I don't consider their charges extortionate, just a fair reflection of the skills they bring to the lesson.
 
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If I go to SJ (accredited and bloody good) trainer, its £30 for 45/50 mins - this is each, for myself and friend. Trainer is £70ph plus travel usually, but we go to him and use his fantastic arena & fences.
I think I get value for money & come away with plenty to work on. I only go once a month or so tho.
 

milliepops

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Totally disagree! Until you reach a certain level it is a waste of money training with these highly priced specialists, but they will be happy to take your money when they are charging £100 per hour as your instructor/trainer is. Dressage trainers are specialists at relieving clients of vast amounts very quickly. Even Dick Turpin had the decency to wear a mask when he robbed you. Cheaper instructors will give you a great lesson & plenty of homework to do after a lesson as well, you are not getting value for your money.

If you were to contact someone like Tim Stockdale for a show jumping lesson he would not take you on unless you were competing at Foxhunter & above. He would direct you to one of his staff who would give you a lesson at the standard you are currently at. Needless to say the cost of a lesson with his staff would be cheaper than with him.
Well I'm not sure why I have to justify my choices to you, but as my horse is training medium and starting toward AM then I don't consider it a tremendous jump to train with someone who has ridden & trained Grand Prix. I want us to learn things the right way, with an eye on the future. I don't want to pay peanuts for the BHSAI down the road, I want someone who can see the potential in both of us and help us to develop.

I did the same when I was eventing (Novice/CCI* if it matters), I trained with an Olympic event rider and it paid dividends.

I find that they see the bigger picture of where one is heading and have more exercises, more tools and my progress goes in the correct direction. It does depend on the individual teaching -if Tim Stockdale choses not to teach those at a low level that is his decision - but I'm truly grateful that my jumps trainer was happy to watch me over x poles so that I can maybe reach Foxhunter one day.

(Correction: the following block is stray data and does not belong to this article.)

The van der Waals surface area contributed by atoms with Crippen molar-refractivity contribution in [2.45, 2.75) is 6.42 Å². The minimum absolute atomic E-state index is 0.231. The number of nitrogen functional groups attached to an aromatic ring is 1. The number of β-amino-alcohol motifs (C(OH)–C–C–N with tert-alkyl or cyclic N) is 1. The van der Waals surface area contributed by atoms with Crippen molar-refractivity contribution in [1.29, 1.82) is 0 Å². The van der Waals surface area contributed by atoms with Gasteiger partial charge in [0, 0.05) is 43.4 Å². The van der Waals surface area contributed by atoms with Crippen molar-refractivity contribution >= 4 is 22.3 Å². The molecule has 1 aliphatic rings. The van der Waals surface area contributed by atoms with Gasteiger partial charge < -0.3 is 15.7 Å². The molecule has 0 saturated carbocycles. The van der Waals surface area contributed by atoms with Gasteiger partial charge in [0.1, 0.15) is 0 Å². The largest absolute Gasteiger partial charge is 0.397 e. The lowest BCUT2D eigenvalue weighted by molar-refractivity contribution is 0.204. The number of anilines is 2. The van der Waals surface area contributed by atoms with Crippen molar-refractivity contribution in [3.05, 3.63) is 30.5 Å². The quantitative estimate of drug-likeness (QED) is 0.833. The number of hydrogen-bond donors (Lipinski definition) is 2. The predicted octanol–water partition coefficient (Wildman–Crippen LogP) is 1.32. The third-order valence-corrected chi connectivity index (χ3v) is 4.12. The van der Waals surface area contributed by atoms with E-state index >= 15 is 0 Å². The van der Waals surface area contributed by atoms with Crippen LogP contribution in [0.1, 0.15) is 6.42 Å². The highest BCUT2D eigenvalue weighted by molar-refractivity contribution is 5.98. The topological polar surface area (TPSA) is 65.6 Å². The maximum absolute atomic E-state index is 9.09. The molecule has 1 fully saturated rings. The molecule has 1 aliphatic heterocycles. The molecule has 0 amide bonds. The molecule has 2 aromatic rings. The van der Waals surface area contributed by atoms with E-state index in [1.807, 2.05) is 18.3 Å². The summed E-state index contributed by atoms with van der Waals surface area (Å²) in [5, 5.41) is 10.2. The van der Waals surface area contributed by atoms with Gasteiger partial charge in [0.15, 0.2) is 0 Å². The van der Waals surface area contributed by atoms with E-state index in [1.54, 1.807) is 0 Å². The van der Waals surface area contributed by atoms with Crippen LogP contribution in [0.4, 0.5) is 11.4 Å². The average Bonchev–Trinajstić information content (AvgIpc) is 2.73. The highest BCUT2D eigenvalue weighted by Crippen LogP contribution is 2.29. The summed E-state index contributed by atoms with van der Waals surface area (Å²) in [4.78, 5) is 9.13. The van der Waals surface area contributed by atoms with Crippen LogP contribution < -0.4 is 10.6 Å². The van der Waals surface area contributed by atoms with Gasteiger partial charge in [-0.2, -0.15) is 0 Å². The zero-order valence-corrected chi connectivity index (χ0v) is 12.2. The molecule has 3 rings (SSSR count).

I don't consider their charges extortionate, just a fair reflection of the skills they bring to the lesson.
^^ this, exactly this, for me. Not many people would look at my current ride, a 14hh section D with an attitude problem and say "yep, we can work with this" and see her talents, her ability to sit and quick hind leg, that is going to be really trainable at the higher levels. Most people would say I've got the wrong horse - that's not much use to me when it's the only one I've got.

Each to their own, but usually you get what you pay for IMO.
 

ester

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I think I've concluded fewer lessons with the best you can afford is way to go;) £45 for 45 mins with FBHS, £35 for yo who has competed psg. Both good but fed worth the extra tenner!
 

HufflyPuffly

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Also agree with Milliepops, training with someone who has themselves trained/competed to a much higher level is very sensible as they will assess the horse from the start and get you on the correct basics which will not change as you move up the levels. They will know what needs to be absolutely spot on even at prelim level, that will be the foundation to build on as you and the horse move up. In my experience if the trainer hasn't ever trained to the higher levels then it will be much harder for them to know how the correct foundations effect the later levels.

Saying that I pay £30 for about 45 mins (or until we've achieved what was needed), that's if I travel to her or she comes to me, though she tries to coordinate a few of us if she comes to us. No arena hire, but to hire our school is £5 per hour, school up the road is £20 per hour (though it is massive lol), we're north west.
 

chaps89

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£40 for half hour, £50 for 45 mins and £60 for an hour. Instructor comes to me, share horse has schools at his yard so no school hire necessary there but if I'm having a lesson on mine if I hire the school it's either £5 an hour or £15 an hour depending which I use. Worth every penny.
I have another instructor who comes and schools mine, she's £25 and that includes her getting pony in and ready, 5-10 min hack to the school, half hour schooling session then taking her back.
 

Ben2684